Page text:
Figure 3

Dual SPECT imaging using Tl-201 and I-123 beta-methyliodophenyl pentadecanoic acid (BMIPP). Widespread distribution of tissue anomalies in the myocardium.

The possibility of an infection was investigated using viral antibodies against influenza A and B; echovirus 3, 7, and 9; adenovirus; coxsackie A2, 9, 16, and B1-6; cytomegalovirus; and mumps. The serum antibody titer for coxsackie B4 was 64 at the time of admission, and had decreased to 32 one month later, suggesting a viral involvement in the disease.

The patient was treated by carperitide and phosphorus infusions for mild heart failure and hypophosphatemia, respectively. Echocardiography performed on Day 10 showed no wall motion asynergy, and the ejection fraction recovered to 62.1%. On Day 5, intravenous insulin infusion was stopped (Figure 4), and insulin was administered subcutaneously at a scheduled time. The patient learned how to monitor blood glucose and inject insulin. After adjusting the dose of insulin, the patient received a two-week inpatient education program on diabetes mellitus. Then, he was discharged 29 days after admission.
Figure 4

Clinical course of imaging techniques and laboratory results. The patient received insulin/insulin detemir treated and a low calory diet. He was monitored for serum phosphocreatine (CPK), troponin I (TnI), phosphorus (P), white blood cell counts (WBC), liver aspartate transaminase (AST), liver alanine transaminase (ALT) and glucose (Glu).

Discussion

Fulminant type 1 diabetes is a non-autoimmune disorder characterized by a remarkably acute onset. In most cases, the initial symptoms are flu-like symptoms, elevated pancreatic enzymes, the absence of islet-related autoantibodies, and a dramatic decrease in beta cells and alpha cells. A nationwide survey determined this variant accounts for ~ 20% of all patients with acute-onset type 1 diabetes in Japan. However, its association with myocarditis has rarely been reported. A Japanese survey revealed the involvement of viral infection, namely the coxsackie virus (types A4, 5, 6, and B1), rotavirus, cytomegalovirus, EB virus, HHV-6 and HHV-7. Cases of islet infiltrations with macrophages and T cells, as well as enterovirus RNA and Toll-like receptor-3 expression have been reported. Therefore, it has been suggested that viral infection may contribute to the development of this subtype of diabetes and trigger an anti-viral immune response[1, 2]. Since our patient reported flu-like symptoms 5 days before admission, and exhibited a 2-fold decrease in coxsackie virus titer one month later, an infection-related onset of the disease is a possibility.

We considered myocarditis or Takotsubo cardiomyopathy because of the clinical symptoms of heart failure, evidence of cardiac functional perturbation, and presence of normal coronary arteries. Takotsubo cardiomyopathy, induced by stress and excess catecholamines, shows a similar clinical course as myocarditis. However, this option was ruled out because of the widespread defects detected in the myocardium by echocardiography and dual SPECT imaging[35]. First, Takotsubo cardiomyopathy usually affects the apical and midventricular myocardium, but does not cause diffuse hypokinesis. Second, the patchy diffuse distribution within the subepicardium on CMR is pathognomonic for myocarditis, whereas Takotsubo cardiomyopathy is generally not associated with late gadolinium enhancement[6]. Lastly, stress-induced cardiomyopathy causes milder elevations in cardiac enzyme levels than recorded in our patient[2]. On the basis of these findings, we diagnosed myocarditis. This combination of non-invasive imaging techniques reduces the need for a myocardial biopsy to diagnose myocarditis.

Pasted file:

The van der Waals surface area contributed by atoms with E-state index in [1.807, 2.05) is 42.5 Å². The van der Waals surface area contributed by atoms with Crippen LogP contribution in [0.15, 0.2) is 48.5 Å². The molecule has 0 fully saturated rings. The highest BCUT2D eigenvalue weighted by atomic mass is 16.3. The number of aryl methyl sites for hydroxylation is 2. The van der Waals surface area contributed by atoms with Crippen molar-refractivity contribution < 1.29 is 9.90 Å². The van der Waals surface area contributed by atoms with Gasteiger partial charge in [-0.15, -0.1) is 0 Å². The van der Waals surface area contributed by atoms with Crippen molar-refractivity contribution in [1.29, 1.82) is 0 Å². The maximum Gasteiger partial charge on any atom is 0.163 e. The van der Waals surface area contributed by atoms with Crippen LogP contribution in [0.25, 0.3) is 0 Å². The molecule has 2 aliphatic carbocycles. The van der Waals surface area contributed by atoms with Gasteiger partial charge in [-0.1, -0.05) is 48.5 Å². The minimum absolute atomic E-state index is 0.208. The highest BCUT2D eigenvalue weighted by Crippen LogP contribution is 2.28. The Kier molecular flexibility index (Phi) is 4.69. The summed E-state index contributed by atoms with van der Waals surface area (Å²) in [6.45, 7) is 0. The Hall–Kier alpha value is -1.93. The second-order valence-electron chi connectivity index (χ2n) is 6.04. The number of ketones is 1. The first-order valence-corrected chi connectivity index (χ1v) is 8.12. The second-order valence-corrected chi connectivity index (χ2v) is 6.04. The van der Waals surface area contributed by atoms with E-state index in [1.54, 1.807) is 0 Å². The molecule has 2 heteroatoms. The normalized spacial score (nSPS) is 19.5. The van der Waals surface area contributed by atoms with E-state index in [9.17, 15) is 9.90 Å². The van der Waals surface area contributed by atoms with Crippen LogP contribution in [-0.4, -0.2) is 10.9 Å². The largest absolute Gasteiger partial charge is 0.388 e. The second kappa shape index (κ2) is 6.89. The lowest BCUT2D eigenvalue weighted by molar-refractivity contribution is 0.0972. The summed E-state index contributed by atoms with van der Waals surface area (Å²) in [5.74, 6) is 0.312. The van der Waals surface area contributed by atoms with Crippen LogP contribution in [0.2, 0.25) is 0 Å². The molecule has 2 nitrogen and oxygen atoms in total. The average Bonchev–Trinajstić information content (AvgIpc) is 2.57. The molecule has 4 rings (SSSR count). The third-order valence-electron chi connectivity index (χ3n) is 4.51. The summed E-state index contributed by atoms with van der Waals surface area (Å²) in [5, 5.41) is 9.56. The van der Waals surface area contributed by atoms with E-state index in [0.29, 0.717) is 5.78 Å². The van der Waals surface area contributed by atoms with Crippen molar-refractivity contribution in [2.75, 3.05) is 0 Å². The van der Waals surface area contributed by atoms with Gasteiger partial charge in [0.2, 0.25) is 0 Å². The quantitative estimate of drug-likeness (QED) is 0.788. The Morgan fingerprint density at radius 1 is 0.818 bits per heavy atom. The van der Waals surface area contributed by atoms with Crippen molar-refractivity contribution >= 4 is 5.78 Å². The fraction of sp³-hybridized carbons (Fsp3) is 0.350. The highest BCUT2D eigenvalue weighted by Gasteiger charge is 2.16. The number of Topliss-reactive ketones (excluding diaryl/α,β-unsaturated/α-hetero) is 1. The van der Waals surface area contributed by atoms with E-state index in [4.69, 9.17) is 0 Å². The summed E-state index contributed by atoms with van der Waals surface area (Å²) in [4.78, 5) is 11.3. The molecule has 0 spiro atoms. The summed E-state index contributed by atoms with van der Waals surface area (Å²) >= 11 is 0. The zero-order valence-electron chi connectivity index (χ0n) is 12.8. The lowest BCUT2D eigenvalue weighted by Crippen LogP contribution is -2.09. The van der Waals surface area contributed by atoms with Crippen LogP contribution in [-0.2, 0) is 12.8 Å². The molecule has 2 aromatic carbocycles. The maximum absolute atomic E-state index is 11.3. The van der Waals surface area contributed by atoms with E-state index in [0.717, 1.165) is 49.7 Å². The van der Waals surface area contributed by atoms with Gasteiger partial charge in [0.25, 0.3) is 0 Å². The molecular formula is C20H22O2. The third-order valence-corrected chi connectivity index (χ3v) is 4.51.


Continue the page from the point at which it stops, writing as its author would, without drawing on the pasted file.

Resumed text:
Mechanistically, the evidence accumulated thus far suggests that the onset of fulminant type 1 involves an immune reaction to an enterovirus. The viral infection would induce a self-perpetuating cycle of cytokine/chemokine overexpression in pancreatic beta cells, leading to apoptosis and destruction[7]. Myocarditis is also commonly induced by viral infections, including the coxsackie virus B[8]. The viruses replicate in the gut and spleen, then spreads to the heart. Their replication in the myocardium causes tissue damage amplified by an autoimmune response, leading to heart failure. Therefore, the concomitant fulminant type 1 diabetes and myocarditis exhibited by our patient may share a common etiology.

Conclusion

Viral infections, drugs, toxins, and systemic diseases lead to myocarditis. The absence of drugs and toxins in this patient’s medical history, and the preceding flu-like symptoms, suggest that a viral infection precipitated both fulminant type 1 diabetes and myocarditis. The present case also illustrates that a combination of non-invasive techniques, including CMR, may adequately diagnose myocarditis in patients with fulminant type 1 diabetes, even in the absence of cardiac muscle biopsy.

Consent

Written informed consent was obtained from the patient for the publication of this Case report and any accompanying images. A copy of the written consent form is available for review from the editor of this journal.

Abbreviations

CMR: 

Cardiovascular magnetic resonance imaging

I-123 BMIPP: 

Iodine-123 beta- methyliodophenyl pentadecanoic acid

Tl-201 BMIPP: 

Thallium-201 beta-methyliodophenyl pentadecanoic acid.

Declarations

Acknowledgments

We would like to thank the staff at the Department of Cardiology, Clinical Laboratory and Radiation, Tokyo Metropolitan Police Hospital for their technical support.

Authors’ Affiliations

(1)
Department of Endocrinology, Tokyo Metropolitan Police Hospital
(2)
Department of Cardiology, Tokyo Metropolitan Police Hospital, Nakano-ku

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Copyright

© Makino et al.; licensee BioMed Central Ltd. 2013

This article is published under license to BioMed Central Ltd. This is an Open Access article distributed under the terms of the Creative Commons Attribution License (http://creativecommons.org/licenses/by/2.0), which permits unrestricted use, distribution, and reproduction in any medium, provided the original work is properly cited.